Think E3 is easy?
Watch here on E3 week and see how much exercise I do.
Playstation’s first big reveal in their media briefing was Beyond: Two Souls, the new IP of Quantic Dream. Pundits had been expecting something from the developers of Heavy Rain since early March, when they released a gorgeous tech demo featuring Kara. We can now be officially excited that this new engine and animation technique is to be fully deployed in the full service of quality interactive drama.
Beyond tells the story of Jodie Holmes, and aims to tell 15 years in her life story: this should allow for the kind of extended character development we saw in Heavy Rain. The trailer shown in Playstation’s media briefing emphasised the mystery narrative surrounding her: she has been found, lost, with no apparent identity or connection to anyone, and is reticent to answer any questions posed by law enforcement officers. Tension built during a SWAT raid and exploded into full action for the end of the trailer.
This development led to some mixed responses from E3 attendees. Of course, it was impressive, and garnered huge anticipation, but at the same time many felt that Quantic Dream were reverting to the same action tropes (replete with exploding gas station) that has become somewhat yawnworthy at E3. However, this disappointment turned out to be premature since there was no gameplay demonstration at the conference. In a floor show demo it became aware that it was certainly no running and gunning that led to the action we saw, and that Quantic Dream have gone well beyond (pardon the pun) the usual devices.
To be sure, interaction with the environment was initially undertaken with the quick-time-event-style gameplay that characterises Heavy Rain (with associated Move support). However, the use of analog sticks, shoulder buttons and sixaxis was then replaced by what looks to be the game’s key mechanic. To explain this though we will need to return to the narrative core, since (thankfully) it is deeply intertwined with gameplay.
As the title suggests, Jodie is not alone: she does have some sort of extra sensory powers, and in the reveal trailer we saw a display of telekinesis do some serious damage to a coffee cup. Further, she is accompanied by a companion or spiritual guide of some sort, named Aiden, who enables the player to mindjack NPCs in order to take control of their actions. Aiden’s movement take place via a first-person mechanic which displays pathways and actions with shimmering blue and yellow threads. Aiden is thus able to control the actions of others, whereby body the perspective switches to third-person. In this way SWAT operatives will turn on each other or themselves, all while Jodie hides away, relatively free of blame. We have been assured that the problem-solving will be dynamic and the player will be able to explore different options for dealing with situations. This key mechanic in Beyond is what negates the scepticism around the action shown at the end of the trailer, and only serves to intrigue us further.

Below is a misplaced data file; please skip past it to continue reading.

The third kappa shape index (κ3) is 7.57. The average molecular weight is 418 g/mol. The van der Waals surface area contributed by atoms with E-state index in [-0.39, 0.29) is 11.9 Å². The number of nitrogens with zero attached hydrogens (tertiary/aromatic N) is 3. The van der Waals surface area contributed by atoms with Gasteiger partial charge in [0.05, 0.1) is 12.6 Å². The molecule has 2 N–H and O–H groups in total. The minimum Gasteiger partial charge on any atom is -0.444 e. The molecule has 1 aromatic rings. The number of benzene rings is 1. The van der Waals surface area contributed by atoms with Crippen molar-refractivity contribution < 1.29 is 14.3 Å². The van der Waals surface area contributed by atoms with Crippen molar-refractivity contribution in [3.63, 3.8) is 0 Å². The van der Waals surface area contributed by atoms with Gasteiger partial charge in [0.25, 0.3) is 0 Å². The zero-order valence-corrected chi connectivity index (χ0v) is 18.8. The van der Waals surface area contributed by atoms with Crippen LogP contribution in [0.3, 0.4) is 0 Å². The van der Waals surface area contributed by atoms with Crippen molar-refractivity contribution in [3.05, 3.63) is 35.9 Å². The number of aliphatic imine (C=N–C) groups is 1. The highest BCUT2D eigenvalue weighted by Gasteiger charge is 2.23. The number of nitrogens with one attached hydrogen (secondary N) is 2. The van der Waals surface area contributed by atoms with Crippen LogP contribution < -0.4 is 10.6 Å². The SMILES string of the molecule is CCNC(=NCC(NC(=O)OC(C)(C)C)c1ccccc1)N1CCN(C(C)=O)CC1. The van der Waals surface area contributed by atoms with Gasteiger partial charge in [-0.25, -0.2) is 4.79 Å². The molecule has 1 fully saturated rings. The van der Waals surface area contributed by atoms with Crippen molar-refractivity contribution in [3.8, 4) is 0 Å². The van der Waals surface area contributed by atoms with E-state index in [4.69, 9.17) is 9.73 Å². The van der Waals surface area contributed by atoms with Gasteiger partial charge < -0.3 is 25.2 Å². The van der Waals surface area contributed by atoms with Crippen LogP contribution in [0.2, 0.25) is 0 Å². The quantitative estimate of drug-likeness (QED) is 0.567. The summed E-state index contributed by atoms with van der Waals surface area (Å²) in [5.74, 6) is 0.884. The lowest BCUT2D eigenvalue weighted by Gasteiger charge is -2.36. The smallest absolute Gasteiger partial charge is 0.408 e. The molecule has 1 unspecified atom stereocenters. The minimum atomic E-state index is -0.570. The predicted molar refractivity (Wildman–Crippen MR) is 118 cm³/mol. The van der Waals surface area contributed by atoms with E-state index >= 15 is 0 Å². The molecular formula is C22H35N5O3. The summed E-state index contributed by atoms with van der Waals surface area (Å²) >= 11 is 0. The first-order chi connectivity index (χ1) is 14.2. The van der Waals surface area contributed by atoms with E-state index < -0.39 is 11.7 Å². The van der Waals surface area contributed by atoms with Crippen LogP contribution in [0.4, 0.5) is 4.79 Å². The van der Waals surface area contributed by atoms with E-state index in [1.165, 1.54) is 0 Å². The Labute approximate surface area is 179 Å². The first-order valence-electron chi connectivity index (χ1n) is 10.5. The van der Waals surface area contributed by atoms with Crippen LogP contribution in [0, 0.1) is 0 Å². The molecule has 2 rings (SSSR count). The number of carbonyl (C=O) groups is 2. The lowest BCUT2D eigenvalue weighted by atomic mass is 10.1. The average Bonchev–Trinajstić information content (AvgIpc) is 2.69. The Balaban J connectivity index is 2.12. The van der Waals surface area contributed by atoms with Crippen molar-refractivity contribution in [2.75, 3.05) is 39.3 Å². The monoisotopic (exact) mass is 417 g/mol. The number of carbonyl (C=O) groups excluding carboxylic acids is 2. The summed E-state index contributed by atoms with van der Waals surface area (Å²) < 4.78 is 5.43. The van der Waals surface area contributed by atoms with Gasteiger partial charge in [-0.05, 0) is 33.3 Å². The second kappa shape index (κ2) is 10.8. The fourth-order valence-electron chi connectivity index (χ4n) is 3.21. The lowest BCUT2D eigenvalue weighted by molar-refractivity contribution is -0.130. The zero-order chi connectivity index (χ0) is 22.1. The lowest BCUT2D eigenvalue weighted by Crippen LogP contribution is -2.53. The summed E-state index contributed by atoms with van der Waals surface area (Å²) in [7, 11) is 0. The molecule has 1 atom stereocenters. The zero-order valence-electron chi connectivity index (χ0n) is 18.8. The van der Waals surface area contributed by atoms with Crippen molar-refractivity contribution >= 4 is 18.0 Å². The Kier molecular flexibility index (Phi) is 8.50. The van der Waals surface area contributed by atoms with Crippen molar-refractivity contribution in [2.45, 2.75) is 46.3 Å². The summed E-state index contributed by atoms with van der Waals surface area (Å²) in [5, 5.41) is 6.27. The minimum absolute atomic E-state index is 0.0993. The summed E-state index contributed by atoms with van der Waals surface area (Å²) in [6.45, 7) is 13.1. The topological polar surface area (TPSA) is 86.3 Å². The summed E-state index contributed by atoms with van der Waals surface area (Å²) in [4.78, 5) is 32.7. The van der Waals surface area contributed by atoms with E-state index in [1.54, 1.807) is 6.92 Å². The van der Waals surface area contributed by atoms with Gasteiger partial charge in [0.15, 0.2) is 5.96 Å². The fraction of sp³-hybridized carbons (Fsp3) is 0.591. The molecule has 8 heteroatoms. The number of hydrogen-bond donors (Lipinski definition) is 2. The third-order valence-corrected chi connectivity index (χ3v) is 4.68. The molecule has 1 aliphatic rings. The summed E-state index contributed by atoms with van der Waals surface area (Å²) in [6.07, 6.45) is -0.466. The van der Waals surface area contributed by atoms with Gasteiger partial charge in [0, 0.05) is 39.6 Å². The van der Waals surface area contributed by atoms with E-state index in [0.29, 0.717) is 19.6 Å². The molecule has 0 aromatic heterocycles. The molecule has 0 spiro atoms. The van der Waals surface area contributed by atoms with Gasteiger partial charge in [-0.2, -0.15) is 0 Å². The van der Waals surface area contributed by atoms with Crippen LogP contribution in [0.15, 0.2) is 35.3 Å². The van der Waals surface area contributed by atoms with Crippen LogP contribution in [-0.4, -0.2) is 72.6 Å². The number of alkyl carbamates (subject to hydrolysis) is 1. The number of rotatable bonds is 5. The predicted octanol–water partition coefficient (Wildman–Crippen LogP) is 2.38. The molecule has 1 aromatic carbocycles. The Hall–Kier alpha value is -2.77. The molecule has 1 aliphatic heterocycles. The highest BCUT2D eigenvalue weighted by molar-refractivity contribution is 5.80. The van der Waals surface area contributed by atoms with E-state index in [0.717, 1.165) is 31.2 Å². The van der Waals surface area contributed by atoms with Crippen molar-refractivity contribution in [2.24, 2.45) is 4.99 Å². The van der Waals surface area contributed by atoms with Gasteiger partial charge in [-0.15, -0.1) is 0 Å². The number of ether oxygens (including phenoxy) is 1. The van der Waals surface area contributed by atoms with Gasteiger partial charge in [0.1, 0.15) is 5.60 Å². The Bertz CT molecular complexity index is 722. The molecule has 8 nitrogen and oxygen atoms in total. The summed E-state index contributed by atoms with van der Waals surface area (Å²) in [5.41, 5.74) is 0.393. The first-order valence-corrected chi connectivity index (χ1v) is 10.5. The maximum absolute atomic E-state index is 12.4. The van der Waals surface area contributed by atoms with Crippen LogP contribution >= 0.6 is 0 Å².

In terms of technology, what is so impressive here is what we might call “integrated animation”. This means that instead of the 28 motion capture cameras that were used for Heavy Rain, Beyond uses some 65, across the entire body and face of the actor. In contrast, Heavy Rain would sometimes use different actors for facial animation to those for body animation, and this was also a major problem for LA Noire. The full-body animation means that we no longer feel like we are watching human heads stuck on wooden poles, and allows the full range of expression to become apparent.
Here we have the other main drawcard of this game: the announcement of Ellen Page as the actor for Jodie Holmes. It should no longer surprise us that big developers are able to pull some heavy hitters from the world of Hollywood, but we can still get excited about it. A Canadian actress, Page is best known for her Academic and Golden Globe nominations for Juno, and may also be known for her roles in Inception and X-Men: The Last Stand. On set there was apparently some confusion about the pronunciation of Aiden’s name and they ended up having to go with what Page was saying (rather than how the rest of the crew understood it): this is surely to do with the fact that Page is from Halifax, Nova Scotia, and Canadians from the Maritimes have different inflections in their accent.
Given the pedigree behind Beyond: Two Souls, it’s not too much to speculate that we may for the first time see acting in a game be given a major industry award. This would be further evidence of the increasing production values of game development that have taken a screening of LA Noire to the Tribeca Film Festival. In any case, fans of Quantic Dream’s previous work, and those interested in quality games generally, now have even more to look forward to with this project.
Chad Habel likes long walks on an irradiated beach, and surviving deadly test chambers. His favourite dish is hadouken stirfry, and his Achilles Heel is gibbing headshots. In an alternate reality he works at a University.
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